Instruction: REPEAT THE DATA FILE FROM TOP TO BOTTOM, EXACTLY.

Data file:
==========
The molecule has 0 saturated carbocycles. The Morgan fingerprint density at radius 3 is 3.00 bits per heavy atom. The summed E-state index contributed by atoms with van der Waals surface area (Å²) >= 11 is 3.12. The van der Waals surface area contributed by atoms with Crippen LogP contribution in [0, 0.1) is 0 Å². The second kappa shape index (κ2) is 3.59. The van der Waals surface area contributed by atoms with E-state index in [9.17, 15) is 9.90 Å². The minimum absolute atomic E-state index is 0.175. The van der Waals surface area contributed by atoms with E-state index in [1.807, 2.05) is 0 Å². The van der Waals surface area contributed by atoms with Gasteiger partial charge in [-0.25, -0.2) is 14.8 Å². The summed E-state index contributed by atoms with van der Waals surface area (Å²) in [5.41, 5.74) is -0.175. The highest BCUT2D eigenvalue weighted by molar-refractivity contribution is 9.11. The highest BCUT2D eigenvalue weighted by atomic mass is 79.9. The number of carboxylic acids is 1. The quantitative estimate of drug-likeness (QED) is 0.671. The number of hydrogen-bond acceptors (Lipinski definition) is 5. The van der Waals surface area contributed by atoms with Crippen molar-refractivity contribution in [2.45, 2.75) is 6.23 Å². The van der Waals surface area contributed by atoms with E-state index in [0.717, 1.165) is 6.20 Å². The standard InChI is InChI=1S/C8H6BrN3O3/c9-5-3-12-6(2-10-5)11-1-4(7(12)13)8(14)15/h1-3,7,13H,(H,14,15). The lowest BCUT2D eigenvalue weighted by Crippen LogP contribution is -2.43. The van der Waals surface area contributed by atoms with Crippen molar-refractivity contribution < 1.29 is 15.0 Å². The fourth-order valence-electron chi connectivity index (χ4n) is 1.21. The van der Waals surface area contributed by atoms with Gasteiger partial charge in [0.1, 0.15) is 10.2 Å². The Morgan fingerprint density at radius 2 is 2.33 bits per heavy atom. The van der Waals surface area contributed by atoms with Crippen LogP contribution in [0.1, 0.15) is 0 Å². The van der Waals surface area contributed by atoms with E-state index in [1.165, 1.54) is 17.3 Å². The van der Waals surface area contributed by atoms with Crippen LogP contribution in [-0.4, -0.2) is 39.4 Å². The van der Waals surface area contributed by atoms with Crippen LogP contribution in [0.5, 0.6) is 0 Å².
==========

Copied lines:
The molecule has 0 saturated carbocycles. The Morgan fingerprint density at radius 3 is 3.00 bits per heavy atom. The summed E-state index contributed by atoms with van der Waals surface area (Å²) >= 11 is 3.12. The van der Waals surface area contributed by atoms with Crippen LogP contribution in [0, 0.1) is 0 Å². The second kappa shape index (κ2) is 3.59. The van der Waals surface area contributed by atoms with E-state index in [9.17, 15) is 9.90 Å². The minimum absolute atomic E-state index is 0.175. The van der Waals surface area contributed by atoms with E-state index in [1.807, 2.05) is 0 Å². The van der Waals surface area contributed by atoms with Gasteiger partial charge in [-0.25, -0.2) is 14.8 Å². The summed E-state index contributed by atoms with van der Waals surface area (Å²) in [5.41, 5.74) is -0.175. The highest BCUT2D eigenvalue weighted by molar-refractivity contribution is 9.11. The highest BCUT2D eigenvalue weighted by atomic mass is 79.9. The number of carboxylic acids is 1. The quantitative estimate of drug-likeness (QED) is 0.671. The number of hydrogen-bond acceptors (Lipinski definition) is 5. The van der Waals surface area contributed by atoms with Crippen molar-refractivity contribution in [2.45, 2.75) is 6.23 Å². The van der Waals surface area contributed by atoms with E-state index in [0.717, 1.165) is 6.20 Å². The standard InChI is InChI=1S/C8H6BrN3O3/c9-5-3-12-6(2-10-5)11-1-4(7(12)13)8(14)15/h1-3,7,13H,(H,14,15). The lowest BCUT2D eigenvalue weighted by Crippen LogP contribution is -2.43. The van der Waals surface area contributed by atoms with Crippen molar-refractivity contribution < 1.29 is 15.0 Å². The fourth-order valence-electron chi connectivity index (χ4n) is 1.21. The van der Waals surface area contributed by atoms with Gasteiger partial charge in [0.1, 0.15) is 10.2 Å². The Morgan fingerprint density at radius 2 is 2.33 bits per heavy atom. The van der Waals surface area contributed by atoms with Crippen LogP contribution in [0.1, 0.15) is 0 Å². The van der Waals surface area contributed by atoms with E-state index in [1.165, 1.54) is 17.3 Å². The van der Waals surface area contributed by atoms with Crippen LogP contribution in [-0.4, -0.2) is 39.4 Å². The van der Waals surface area contributed by atoms with Crippen LogP contribution in [0.5, 0.6) is 0 Å².